We recently hosted a webinar discussing cannabis disputes and litigation. Over 1,000 people signed up to learn about the different types of litigation that can occur, how to avoid disputes, and, if necessary, how to prevail when litigation is unavoidable. During the presentation, I covered employment litigation and received quite a few questions. Several people were curious about labor peace agreements in particular, which are an important topic for the California cannabis industry. Because we ran short of time during the webinar, however, I will address those agreements here.
California’s Medicinal and Adult-Use Cannabis Regulation and Safety Act (MAUCRSA) requires adult use cannabis and medicinal cannabis licensees with 20 or more employees to provide a statement that the applicant will enter into, or demonstrate that it has already entered into, a labor peace agreement. In other words, once your business reaches a certain size, you will not be able to operate in California without a labor peace agreement. But, what is a labor peace agreement?
In short, a labor peace agreement is an agreement your cannabis business enters into with a union that represents cannabis workers. The agreement includes obligations for both the union and the cannabis employer. This types of agreements are highly specialized.
As a preliminary matter, the cannabis employer must agree to remain neutral regarding unions and their representation of employees. This means the employer cannot make any statement opposing or advocating for unionization and cannot retaliate against any employee for discussing joining a union or disparaging unions. Employers are responsible for ensuring all managers and supervisors are aware of the neutral requirements of labor peace agreements.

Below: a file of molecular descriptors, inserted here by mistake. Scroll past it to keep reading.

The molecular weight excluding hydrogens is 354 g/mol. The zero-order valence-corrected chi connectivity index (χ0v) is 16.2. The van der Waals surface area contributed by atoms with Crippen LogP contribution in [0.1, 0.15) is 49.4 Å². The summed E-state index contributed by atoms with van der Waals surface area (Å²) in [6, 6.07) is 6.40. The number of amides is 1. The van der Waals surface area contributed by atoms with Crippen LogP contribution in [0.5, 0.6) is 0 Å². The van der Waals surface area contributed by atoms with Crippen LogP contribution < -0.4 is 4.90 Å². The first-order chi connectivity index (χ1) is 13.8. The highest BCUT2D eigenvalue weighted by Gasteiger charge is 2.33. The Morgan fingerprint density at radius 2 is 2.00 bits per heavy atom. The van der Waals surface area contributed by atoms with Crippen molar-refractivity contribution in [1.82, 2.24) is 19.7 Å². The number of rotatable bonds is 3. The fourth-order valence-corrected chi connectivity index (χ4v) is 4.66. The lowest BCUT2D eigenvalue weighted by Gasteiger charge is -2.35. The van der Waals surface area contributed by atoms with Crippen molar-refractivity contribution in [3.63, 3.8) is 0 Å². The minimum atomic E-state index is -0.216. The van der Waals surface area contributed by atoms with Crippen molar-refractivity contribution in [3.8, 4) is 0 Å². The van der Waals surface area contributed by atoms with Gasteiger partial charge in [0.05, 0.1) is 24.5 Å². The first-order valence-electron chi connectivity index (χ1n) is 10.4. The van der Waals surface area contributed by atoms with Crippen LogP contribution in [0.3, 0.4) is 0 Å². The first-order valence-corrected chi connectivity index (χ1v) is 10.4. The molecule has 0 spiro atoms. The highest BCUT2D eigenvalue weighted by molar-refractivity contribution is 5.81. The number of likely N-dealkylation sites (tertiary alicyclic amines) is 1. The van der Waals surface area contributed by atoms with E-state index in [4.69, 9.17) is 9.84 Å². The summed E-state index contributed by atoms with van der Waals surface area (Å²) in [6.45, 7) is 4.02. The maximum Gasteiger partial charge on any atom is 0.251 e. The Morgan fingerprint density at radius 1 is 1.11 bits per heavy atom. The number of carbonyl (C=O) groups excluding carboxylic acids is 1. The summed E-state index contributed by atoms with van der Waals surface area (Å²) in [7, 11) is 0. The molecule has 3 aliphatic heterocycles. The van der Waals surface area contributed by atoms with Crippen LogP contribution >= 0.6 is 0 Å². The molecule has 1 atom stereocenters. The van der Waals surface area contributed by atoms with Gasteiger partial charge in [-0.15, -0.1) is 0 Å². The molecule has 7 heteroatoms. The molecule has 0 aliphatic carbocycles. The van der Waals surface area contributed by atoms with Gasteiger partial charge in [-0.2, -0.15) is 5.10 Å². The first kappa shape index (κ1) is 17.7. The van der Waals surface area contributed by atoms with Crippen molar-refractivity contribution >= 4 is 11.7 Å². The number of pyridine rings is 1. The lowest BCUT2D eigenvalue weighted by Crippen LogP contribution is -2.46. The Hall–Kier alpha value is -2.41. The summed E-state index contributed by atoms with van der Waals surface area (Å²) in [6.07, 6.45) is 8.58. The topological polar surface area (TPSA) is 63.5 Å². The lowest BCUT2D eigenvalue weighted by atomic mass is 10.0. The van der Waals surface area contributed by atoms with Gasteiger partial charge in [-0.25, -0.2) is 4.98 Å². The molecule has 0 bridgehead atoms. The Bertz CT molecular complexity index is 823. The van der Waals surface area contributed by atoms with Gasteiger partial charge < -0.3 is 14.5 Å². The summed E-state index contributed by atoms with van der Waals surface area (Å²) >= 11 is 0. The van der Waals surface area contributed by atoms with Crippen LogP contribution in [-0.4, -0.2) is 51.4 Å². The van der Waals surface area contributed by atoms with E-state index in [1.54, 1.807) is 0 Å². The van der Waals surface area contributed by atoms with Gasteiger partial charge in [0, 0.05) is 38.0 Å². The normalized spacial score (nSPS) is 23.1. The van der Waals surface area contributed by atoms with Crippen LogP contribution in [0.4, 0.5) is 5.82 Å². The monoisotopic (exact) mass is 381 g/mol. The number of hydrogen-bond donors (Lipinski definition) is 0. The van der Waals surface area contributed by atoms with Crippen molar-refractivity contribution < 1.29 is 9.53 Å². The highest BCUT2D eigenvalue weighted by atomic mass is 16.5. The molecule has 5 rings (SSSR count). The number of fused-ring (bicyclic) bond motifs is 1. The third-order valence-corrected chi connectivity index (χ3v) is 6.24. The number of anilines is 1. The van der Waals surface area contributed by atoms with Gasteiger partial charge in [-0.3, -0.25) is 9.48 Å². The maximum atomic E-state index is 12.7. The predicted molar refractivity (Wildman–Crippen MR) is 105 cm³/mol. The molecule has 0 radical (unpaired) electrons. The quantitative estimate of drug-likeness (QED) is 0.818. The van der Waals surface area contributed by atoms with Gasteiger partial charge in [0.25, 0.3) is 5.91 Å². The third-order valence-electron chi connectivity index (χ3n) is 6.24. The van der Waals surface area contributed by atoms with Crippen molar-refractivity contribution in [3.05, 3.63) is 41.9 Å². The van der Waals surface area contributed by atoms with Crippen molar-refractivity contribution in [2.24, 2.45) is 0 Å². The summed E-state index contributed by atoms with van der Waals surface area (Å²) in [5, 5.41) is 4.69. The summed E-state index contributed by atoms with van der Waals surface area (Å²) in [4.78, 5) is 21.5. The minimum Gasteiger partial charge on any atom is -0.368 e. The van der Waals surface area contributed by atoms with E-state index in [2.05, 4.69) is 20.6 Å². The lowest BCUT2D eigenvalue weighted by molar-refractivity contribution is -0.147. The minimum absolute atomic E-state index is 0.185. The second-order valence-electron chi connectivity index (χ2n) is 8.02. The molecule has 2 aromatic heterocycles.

Usually, labor peace agreements include a provision that requires employers to provide a list of the name and contact information of all non-supervisory employees. Employers typically are required to provide these lists at the request of the union, although most labor peace agreements include a limit on the frequency of the requests the union may make (i.e., no more than once a week). A labor peace agreement also grants the union the right to contact the cannabis business employees. However, this right must not disrupt normal business and productivity activities.
Unions also have obligations under Labor Peace Agreements. The union is required to be neutral in its communications with employees. The union cannot disparage the company and cannot paint the cannabis employer in a bad light to employees or to the public. The union must also agree to not disrupt or interfere with the employer’s operations or businesses, and cannot encourage or engage in a strike, slowdown, or picketing of the company.
In addition for individual obligations for both employer and the union, labor peace agreements also typically contain provisions related to collective bargaining if the cannabis employees decide to unionize. The collective bargaining agreement requires the parties to bargain in good faith, and it usually includes a provision about how to resolve an impasse if the parties cannot reach an agreement.
Labor peace agreements may seem intimidating or burdensome but they are nothing more than an agreement to work with your local union and allow the union access to your cannabis employees. In return, the union agrees to not disrupt your business practices in contacting employees, and agrees to not strike or to cause a labor strike.
Ultimately, when looking to enter into a labor peace agreement, your foremost concern should be entering into the agreement with a union that is easy to work with. The union should be open to your ideas and open to negotiations in the labor peace agreement. In the end, you will have options over what union you choose to enter the agreement with, but you will always need a labor peace agreement if your California cannabis business has more than 20 employees.